Atmospheric carbon dioxide removal: long-term consequences and commitment
Long Cao and Ken Caldeira
Capturing carbon from the air has been proposed as a method to counteract anthropogenic climate change. We use models to show that a one-time removal of 100% excess CO2 from the atmosphere offsets less than 50% of the warming experienced at the time of removal. This demonstrates that to keep atmospheric CO2 and temperature change at low levels, both anthropogenic CO2 in the atmosphere and anthropogenic CO2 stored in the ocean and land need to be removed.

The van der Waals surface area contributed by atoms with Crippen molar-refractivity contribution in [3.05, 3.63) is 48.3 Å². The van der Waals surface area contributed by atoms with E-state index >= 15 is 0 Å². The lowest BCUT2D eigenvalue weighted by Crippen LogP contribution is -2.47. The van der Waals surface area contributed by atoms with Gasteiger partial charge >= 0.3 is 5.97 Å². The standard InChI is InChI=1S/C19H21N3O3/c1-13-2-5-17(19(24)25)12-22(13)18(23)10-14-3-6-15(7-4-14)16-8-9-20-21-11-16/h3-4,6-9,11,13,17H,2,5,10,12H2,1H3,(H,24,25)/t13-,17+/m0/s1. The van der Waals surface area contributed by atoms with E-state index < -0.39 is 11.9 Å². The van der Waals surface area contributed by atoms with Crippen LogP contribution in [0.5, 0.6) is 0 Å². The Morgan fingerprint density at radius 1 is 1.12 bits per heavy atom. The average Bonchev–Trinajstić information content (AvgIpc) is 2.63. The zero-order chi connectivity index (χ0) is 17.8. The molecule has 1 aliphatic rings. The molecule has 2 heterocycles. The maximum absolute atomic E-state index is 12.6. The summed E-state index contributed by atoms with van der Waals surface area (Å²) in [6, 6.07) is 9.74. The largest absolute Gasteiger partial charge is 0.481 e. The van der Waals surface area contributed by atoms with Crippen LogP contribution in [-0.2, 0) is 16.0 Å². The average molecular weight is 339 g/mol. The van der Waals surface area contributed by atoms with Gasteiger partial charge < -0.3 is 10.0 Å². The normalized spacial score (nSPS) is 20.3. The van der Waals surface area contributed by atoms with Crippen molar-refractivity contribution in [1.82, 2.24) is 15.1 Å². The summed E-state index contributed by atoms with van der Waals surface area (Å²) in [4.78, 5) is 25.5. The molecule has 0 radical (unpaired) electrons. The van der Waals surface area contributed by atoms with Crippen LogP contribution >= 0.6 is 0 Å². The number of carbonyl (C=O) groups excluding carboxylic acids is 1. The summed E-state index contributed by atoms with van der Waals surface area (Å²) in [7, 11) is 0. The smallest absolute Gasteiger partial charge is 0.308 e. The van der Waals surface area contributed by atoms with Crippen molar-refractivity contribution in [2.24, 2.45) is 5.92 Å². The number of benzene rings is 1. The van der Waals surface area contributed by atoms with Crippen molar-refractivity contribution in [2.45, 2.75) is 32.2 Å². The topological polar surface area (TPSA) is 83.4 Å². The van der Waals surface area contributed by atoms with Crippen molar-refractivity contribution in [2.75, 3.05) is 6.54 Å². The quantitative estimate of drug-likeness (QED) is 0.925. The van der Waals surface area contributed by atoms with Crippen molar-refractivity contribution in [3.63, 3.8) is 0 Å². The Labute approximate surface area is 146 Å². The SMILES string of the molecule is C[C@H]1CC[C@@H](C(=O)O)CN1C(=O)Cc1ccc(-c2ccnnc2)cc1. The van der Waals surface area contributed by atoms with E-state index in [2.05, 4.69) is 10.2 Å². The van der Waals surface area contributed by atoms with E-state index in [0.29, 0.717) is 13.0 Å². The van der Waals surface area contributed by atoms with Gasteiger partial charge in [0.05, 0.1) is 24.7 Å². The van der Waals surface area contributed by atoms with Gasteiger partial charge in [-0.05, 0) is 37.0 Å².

Carbon capture from ambient air has been proposed as a mitigation strategy to counteract anthropogenic climate change. We use an Earth system model to investigate the response of the coupled climate–carbon system to an instantaneous removal of all anthropogenic CO2 from the atmosphere. In our extreme and idealized simulations, anthropogenic CO2 emissions are halted and all anthropogenic CO2 is removed from the atmosphere at year 2050 under the IPCC A2 CO2 emission scenario when the model-simulated atmospheric CO2 reaches 511 ppm and surface temperature reaches 1.8 ◦C above the pre-industrial level. In our simulations a one-time removal of all anthropogenic CO2 in the atmosphere reduces surface air temperature by 0.8 ◦C within a few years, but 1 ◦C surface warming above pre-industrial levels lasts for several centuries. In other words, a one-time removal of 100% excess CO2 from the atmosphere offsets less than 50% of the warming experienced at the time of removal. To maintain atmospheric CO2 and temperature at low levels, not only does anthropogenic CO2 in the atmosphere need to be removed, but anthropogenic CO2 stored in the ocean and land needs to be removed as well when it outgasses to the atmosphere. In our simulation to maintain atmospheric CO2 concentrations at pre-industrial levels for centuries, an additional amount of CO2 equal to the original CO2 captured would need to be removed over the subsequent 80 years.